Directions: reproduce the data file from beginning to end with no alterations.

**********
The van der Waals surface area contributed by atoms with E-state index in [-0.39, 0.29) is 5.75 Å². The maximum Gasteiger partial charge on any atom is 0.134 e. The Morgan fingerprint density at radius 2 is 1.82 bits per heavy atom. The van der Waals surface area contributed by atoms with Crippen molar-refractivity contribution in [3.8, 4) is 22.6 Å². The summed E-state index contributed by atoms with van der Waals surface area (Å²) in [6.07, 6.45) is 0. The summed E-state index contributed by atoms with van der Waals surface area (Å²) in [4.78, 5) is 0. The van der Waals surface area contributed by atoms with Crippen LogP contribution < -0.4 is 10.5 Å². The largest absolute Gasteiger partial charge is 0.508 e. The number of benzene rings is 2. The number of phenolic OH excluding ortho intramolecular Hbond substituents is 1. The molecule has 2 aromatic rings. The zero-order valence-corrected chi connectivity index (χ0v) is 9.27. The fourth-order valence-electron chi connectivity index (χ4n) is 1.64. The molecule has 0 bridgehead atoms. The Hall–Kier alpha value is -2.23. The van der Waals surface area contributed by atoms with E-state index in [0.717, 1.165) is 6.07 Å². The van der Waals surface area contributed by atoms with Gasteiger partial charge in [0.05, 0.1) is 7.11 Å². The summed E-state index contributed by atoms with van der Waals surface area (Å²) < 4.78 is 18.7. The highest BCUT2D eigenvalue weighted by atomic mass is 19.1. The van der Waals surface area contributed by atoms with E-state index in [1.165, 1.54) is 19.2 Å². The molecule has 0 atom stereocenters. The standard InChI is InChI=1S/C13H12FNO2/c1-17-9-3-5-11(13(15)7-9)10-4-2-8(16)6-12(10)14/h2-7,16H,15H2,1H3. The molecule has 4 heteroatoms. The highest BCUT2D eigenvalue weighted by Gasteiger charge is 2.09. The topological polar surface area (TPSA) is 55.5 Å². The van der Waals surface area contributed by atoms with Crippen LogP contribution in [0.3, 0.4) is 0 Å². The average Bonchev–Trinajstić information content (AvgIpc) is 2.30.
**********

The van der Waals surface area contributed by atoms with E-state index in [-0.39, 0.29) is 5.75 Å². The maximum Gasteiger partial charge on any atom is 0.134 e. The Morgan fingerprint density at radius 2 is 1.82 bits per heavy atom. The van der Waals surface area contributed by atoms with Crippen molar-refractivity contribution in [3.8, 4) is 22.6 Å². The summed E-state index contributed by atoms with van der Waals surface area (Å²) in [6.07, 6.45) is 0. The summed E-state index contributed by atoms with van der Waals surface area (Å²) in [4.78, 5) is 0. The van der Waals surface area contributed by atoms with Crippen LogP contribution < -0.4 is 10.5 Å². The largest absolute Gasteiger partial charge is 0.508 e. The number of benzene rings is 2. The number of phenolic OH excluding ortho intramolecular Hbond substituents is 1. The molecule has 2 aromatic rings. The zero-order valence-corrected chi connectivity index (χ0v) is 9.27. The fourth-order valence-electron chi connectivity index (χ4n) is 1.64. The molecule has 0 bridgehead atoms. The Hall–Kier alpha value is -2.23. The van der Waals surface area contributed by atoms with E-state index in [0.717, 1.165) is 6.07 Å². The van der Waals surface area contributed by atoms with Gasteiger partial charge in [0.05, 0.1) is 7.11 Å². The summed E-state index contributed by atoms with van der Waals surface area (Å²) < 4.78 is 18.7. The highest BCUT2D eigenvalue weighted by atomic mass is 19.1. The van der Waals surface area contributed by atoms with E-state index in [1.165, 1.54) is 19.2 Å². The molecule has 0 atom stereocenters. The standard InChI is InChI=1S/C13H12FNO2/c1-17-9-3-5-11(13(15)7-9)10-4-2-8(16)6-12(10)14/h2-7,16H,15H2,1H3. The molecule has 4 heteroatoms. The highest BCUT2D eigenvalue weighted by Gasteiger charge is 2.09. The topological polar surface area (TPSA) is 55.5 Å². The van der Waals surface area contributed by atoms with Crippen LogP contribution in [0.3, 0.4) is 0 Å². The average Bonchev–Trinajstić information content (AvgIpc) is 2.30.